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What Our Children Will Remember

Thursday, December 12, 2019

Words & Photography
by Caroline Snider



Slowly, slowly making a home out of this old girl. Sometimes, when it’s quiet for a moment, I like to think about what our children will remember of this home when they’re old and grown and gone from its walls.
Maybe it’ll be the way the floorboards warped and groaned from 250 years of tiny feet running across them. Maybe it’ll be the way the whole world turns white for as far as the eyes can see when the snow falls steadily overnight.
Maybe it’ll be the way the floorboards warped and groaned from 250 years of tiny feet running across them. Maybe it’ll be the way the whole world turns white for as far as the eyes can see when the snow falls steadily overnight. Or maybe, just maybe, it’ll be the half-inch gap surrounding the fireplace in the nursery, and that if you smoosh your face right up to it real close when you’re supposed to be napping, can be used to call to your Mama in the kitchen below, and how it also serves as an excellent place for stuffing your prized possessions repeatedly and then crying fitfully when they can’t be rescued with the end of an old coat hanger for the third time that day.

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Local Support

Wednesday, December 11, 2019

Words & Photography
by Holly Morgan


These vegetables were grown miles from our home by a woman who had a grandchild the same time I had Fern. At the apple orchard they will pull out a pocket knife and slice an apple for Bodhi to feed the goats near the barn. Our weekend coffee stop is at the cafe where Michael and I were married.
I had been taking for granted the privilege and additional value of being a “regular” at some of my local businesses and markets. Exchanging familiarities, watching families grow, sharing favorite recipes, and showing up in a way that supports each other’s livelihood. These vegetables were grown miles from our home by a woman who had a grandchild the same time I had Fern. At the apple orchard they will pull out a pocket knife and slice an apple for Bodhi to feed the goats near the barn. Our weekend coffee stop is at the cafe where Michael and I were married. Businesses, and PEOPLE who truly are an integrated part of our lives. Get to know/support your neighborhood farmers, baristas, shop owners, etc.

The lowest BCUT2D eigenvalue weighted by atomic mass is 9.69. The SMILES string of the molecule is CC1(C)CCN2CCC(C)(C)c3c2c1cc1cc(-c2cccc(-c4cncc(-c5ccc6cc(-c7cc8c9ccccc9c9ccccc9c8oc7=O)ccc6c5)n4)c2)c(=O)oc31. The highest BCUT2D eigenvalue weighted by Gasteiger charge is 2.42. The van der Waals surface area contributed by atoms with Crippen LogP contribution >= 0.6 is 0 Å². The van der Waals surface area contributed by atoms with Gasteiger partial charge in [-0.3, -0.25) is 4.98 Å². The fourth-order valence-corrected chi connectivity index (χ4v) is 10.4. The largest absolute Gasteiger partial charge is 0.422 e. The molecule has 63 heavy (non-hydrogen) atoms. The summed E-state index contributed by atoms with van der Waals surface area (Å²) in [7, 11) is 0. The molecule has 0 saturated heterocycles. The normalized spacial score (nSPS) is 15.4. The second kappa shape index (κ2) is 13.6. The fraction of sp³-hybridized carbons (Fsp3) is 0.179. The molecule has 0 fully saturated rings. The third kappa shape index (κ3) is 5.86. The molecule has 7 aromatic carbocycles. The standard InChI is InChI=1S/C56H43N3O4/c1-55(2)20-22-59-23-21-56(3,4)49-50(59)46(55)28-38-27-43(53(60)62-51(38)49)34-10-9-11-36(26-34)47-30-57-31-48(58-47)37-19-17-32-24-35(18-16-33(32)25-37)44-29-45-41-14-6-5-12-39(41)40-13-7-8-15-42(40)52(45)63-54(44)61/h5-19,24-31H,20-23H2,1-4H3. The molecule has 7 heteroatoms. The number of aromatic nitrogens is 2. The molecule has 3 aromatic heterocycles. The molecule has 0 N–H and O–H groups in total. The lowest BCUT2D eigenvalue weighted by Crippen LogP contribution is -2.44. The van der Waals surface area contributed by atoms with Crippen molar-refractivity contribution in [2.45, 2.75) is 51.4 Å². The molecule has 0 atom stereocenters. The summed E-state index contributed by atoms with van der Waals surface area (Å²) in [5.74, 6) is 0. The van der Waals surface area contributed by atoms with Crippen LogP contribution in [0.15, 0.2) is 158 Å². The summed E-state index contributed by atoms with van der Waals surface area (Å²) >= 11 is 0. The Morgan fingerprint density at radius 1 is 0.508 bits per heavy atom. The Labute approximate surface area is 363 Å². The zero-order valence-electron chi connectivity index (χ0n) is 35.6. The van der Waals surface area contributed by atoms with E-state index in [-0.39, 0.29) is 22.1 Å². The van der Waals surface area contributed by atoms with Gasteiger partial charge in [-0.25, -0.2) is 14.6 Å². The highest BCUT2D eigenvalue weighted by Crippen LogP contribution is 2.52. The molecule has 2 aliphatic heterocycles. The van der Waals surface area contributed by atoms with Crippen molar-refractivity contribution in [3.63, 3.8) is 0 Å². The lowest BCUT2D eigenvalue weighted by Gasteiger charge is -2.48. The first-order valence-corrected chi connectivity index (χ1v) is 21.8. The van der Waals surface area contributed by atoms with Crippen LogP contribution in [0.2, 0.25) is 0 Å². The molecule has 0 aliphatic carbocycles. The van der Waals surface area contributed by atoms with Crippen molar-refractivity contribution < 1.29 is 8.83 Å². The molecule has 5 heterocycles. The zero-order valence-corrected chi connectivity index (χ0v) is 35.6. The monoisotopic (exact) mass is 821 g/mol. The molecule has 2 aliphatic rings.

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Holiday Artwork

Tuesday, December 10, 2019

Words & Photography
by Katie Hartman


I’ve been saving his holiday artwork every year cause I just can’t seem to part with them...from that handprint Santa who has long since lost his eyes, to the paint splatter wreath...Just small reminders of days past, full of paint-filled messes and chubby baby hands.
I’ve been saving his holiday artwork every year cause I just can’t seem to part with them. They are all my favorites, from that handprint Santa who has long since lost his eyes, to the paint splatter wreath, even that adorable extra gluey Christmas tree. Just small reminders of days past, full of paint-filled messes and chubby baby hands. Memories we’ve made together that I never want to forget.